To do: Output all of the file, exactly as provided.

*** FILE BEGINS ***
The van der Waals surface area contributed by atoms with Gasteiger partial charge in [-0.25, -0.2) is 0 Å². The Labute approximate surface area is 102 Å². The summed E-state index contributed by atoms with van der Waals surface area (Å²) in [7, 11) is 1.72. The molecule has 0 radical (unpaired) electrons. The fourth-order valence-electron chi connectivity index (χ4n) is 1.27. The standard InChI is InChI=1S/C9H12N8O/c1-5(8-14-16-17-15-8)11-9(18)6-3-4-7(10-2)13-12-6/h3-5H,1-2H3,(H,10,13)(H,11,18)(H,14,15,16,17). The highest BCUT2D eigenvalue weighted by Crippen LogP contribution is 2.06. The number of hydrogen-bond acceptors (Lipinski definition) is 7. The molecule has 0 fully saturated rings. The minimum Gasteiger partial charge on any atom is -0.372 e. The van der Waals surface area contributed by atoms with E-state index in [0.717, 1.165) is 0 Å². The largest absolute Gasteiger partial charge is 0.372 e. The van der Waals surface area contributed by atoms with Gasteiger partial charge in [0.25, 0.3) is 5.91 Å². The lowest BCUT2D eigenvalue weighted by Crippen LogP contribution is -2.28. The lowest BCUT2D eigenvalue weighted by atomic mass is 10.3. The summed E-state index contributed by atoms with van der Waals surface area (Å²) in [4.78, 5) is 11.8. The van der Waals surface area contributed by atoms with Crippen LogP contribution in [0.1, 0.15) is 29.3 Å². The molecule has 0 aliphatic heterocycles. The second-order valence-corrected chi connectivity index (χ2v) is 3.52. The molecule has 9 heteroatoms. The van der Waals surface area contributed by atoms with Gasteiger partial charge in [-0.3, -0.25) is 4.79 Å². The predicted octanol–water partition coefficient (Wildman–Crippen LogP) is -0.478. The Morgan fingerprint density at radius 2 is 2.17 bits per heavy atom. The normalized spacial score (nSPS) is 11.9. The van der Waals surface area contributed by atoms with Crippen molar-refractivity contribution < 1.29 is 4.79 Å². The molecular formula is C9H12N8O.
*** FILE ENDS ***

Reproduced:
The van der Waals surface area contributed by atoms with Gasteiger partial charge in [-0.25, -0.2) is 0 Å². The Labute approximate surface area is 102 Å². The summed E-state index contributed by atoms with van der Waals surface area (Å²) in [7, 11) is 1.72. The molecule has 0 radical (unpaired) electrons. The fourth-order valence-electron chi connectivity index (χ4n) is 1.27. The standard InChI is InChI=1S/C9H12N8O/c1-5(8-14-16-17-15-8)11-9(18)6-3-4-7(10-2)13-12-6/h3-5H,1-2H3,(H,10,13)(H,11,18)(H,14,15,16,17). The highest BCUT2D eigenvalue weighted by Crippen LogP contribution is 2.06. The number of hydrogen-bond acceptors (Lipinski definition) is 7. The molecule has 0 fully saturated rings. The minimum Gasteiger partial charge on any atom is -0.372 e. The van der Waals surface area contributed by atoms with E-state index in [0.717, 1.165) is 0 Å². The largest absolute Gasteiger partial charge is 0.372 e. The van der Waals surface area contributed by atoms with Gasteiger partial charge in [0.25, 0.3) is 5.91 Å². The lowest BCUT2D eigenvalue weighted by Crippen LogP contribution is -2.28. The lowest BCUT2D eigenvalue weighted by atomic mass is 10.3. The summed E-state index contributed by atoms with van der Waals surface area (Å²) in [4.78, 5) is 11.8. The van der Waals surface area contributed by atoms with Crippen LogP contribution in [0.1, 0.15) is 29.3 Å². The molecule has 0 aliphatic heterocycles. The second-order valence-corrected chi connectivity index (χ2v) is 3.52. The molecule has 9 heteroatoms. The van der Waals surface area contributed by atoms with Gasteiger partial charge in [-0.3, -0.25) is 4.79 Å². The predicted octanol–water partition coefficient (Wildman–Crippen LogP) is -0.478. The Morgan fingerprint density at radius 2 is 2.17 bits per heavy atom. The normalized spacial score (nSPS) is 11.9. The van der Waals surface area contributed by atoms with Crippen molar-refractivity contribution < 1.29 is 4.79 Å². The molecular formula is C9H12N8O.